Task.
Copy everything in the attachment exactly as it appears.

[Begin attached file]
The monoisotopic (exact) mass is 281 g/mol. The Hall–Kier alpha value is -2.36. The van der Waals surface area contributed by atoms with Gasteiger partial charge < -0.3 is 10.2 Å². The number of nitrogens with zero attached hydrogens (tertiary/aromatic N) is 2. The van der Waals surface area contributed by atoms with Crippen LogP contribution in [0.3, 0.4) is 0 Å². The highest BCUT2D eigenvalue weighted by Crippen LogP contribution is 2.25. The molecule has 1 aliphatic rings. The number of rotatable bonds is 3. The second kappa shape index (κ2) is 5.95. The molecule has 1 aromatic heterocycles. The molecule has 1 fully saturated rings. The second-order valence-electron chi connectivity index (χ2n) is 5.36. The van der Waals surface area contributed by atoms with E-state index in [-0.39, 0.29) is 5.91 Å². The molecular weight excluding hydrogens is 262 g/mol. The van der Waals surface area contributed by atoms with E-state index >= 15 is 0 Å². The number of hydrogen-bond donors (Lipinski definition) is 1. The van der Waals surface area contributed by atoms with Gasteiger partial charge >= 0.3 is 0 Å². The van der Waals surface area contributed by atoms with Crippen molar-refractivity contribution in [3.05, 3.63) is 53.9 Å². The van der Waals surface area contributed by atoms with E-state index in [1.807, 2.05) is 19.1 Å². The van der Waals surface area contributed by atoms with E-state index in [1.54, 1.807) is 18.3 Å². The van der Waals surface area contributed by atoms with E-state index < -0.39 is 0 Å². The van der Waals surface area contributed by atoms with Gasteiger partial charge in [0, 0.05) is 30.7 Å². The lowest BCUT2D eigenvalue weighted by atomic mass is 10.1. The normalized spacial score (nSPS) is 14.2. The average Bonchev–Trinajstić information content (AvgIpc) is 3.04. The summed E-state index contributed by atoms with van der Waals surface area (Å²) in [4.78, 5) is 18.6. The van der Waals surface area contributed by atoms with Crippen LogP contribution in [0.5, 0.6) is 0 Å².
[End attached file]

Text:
The monoisotopic (exact) mass is 281 g/mol. The Hall–Kier alpha value is -2.36. The van der Waals surface area contributed by atoms with Gasteiger partial charge < -0.3 is 10.2 Å². The number of nitrogens with zero attached hydrogens (tertiary/aromatic N) is 2. The van der Waals surface area contributed by atoms with Crippen LogP contribution in [0.3, 0.4) is 0 Å². The highest BCUT2D eigenvalue weighted by Crippen LogP contribution is 2.25. The molecule has 1 aliphatic rings. The number of rotatable bonds is 3. The second kappa shape index (κ2) is 5.95. The molecule has 1 aromatic heterocycles. The molecule has 1 fully saturated rings. The second-order valence-electron chi connectivity index (χ2n) is 5.36. The van der Waals surface area contributed by atoms with E-state index in [-0.39, 0.29) is 5.91 Å². The molecular weight excluding hydrogens is 262 g/mol. The van der Waals surface area contributed by atoms with E-state index >= 15 is 0 Å². The number of hydrogen-bond donors (Lipinski definition) is 1. The van der Waals surface area contributed by atoms with Gasteiger partial charge >= 0.3 is 0 Å². The van der Waals surface area contributed by atoms with Crippen molar-refractivity contribution in [3.05, 3.63) is 53.9 Å². The van der Waals surface area contributed by atoms with E-state index in [1.807, 2.05) is 19.1 Å². The van der Waals surface area contributed by atoms with E-state index in [1.54, 1.807) is 18.3 Å². The van der Waals surface area contributed by atoms with E-state index < -0.39 is 0 Å². The van der Waals surface area contributed by atoms with Gasteiger partial charge in [0, 0.05) is 30.7 Å². The lowest BCUT2D eigenvalue weighted by atomic mass is 10.1. The normalized spacial score (nSPS) is 14.2. The average Bonchev–Trinajstić information content (AvgIpc) is 3.04. The summed E-state index contributed by atoms with van der Waals surface area (Å²) in [4.78, 5) is 18.6. The van der Waals surface area contributed by atoms with Crippen LogP contribution in [0.5, 0.6) is 0 Å².